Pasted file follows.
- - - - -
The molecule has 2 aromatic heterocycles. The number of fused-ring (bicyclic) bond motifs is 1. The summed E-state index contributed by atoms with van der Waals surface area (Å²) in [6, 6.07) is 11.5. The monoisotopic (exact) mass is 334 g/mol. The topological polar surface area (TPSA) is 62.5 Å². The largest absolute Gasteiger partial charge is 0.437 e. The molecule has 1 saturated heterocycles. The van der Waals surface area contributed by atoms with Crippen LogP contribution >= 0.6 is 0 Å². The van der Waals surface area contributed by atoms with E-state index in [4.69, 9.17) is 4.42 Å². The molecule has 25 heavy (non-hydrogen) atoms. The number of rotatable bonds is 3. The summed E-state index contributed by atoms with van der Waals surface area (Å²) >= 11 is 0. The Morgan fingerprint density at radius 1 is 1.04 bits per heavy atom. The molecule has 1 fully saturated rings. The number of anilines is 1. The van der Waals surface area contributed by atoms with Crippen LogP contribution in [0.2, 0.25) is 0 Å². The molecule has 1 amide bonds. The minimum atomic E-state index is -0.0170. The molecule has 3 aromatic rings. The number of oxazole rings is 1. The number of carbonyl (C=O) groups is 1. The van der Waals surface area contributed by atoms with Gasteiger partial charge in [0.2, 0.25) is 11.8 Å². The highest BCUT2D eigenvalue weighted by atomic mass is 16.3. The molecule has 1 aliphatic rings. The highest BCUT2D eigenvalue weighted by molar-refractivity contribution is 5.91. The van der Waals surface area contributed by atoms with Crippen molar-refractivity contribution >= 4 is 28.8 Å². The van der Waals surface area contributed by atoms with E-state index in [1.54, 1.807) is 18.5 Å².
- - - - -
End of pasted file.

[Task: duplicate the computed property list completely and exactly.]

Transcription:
The molecule has 2 aromatic heterocycles. The number of fused-ring (bicyclic) bond motifs is 1. The summed E-state index contributed by atoms with van der Waals surface area (Å²) in [6, 6.07) is 11.5. The monoisotopic (exact) mass is 334 g/mol. The topological polar surface area (TPSA) is 62.5 Å². The largest absolute Gasteiger partial charge is 0.437 e. The molecule has 1 saturated heterocycles. The van der Waals surface area contributed by atoms with Crippen LogP contribution >= 0.6 is 0 Å². The van der Waals surface area contributed by atoms with E-state index in [4.69, 9.17) is 4.42 Å². The molecule has 25 heavy (non-hydrogen) atoms. The number of rotatable bonds is 3. The summed E-state index contributed by atoms with van der Waals surface area (Å²) >= 11 is 0. The Morgan fingerprint density at radius 1 is 1.04 bits per heavy atom. The molecule has 1 fully saturated rings. The number of anilines is 1. The van der Waals surface area contributed by atoms with Crippen LogP contribution in [0.2, 0.25) is 0 Å². The molecule has 1 amide bonds. The minimum atomic E-state index is -0.0170. The molecule has 3 aromatic rings. The number of oxazole rings is 1. The number of carbonyl (C=O) groups is 1. The van der Waals surface area contributed by atoms with Gasteiger partial charge in [0.2, 0.25) is 11.8 Å². The highest BCUT2D eigenvalue weighted by atomic mass is 16.3. The molecule has 1 aliphatic rings. The highest BCUT2D eigenvalue weighted by molar-refractivity contribution is 5.91. The van der Waals surface area contributed by atoms with Crippen molar-refractivity contribution >= 4 is 28.8 Å². The van der Waals surface area contributed by atoms with E-state index in [1.54, 1.807) is 18.5 Å².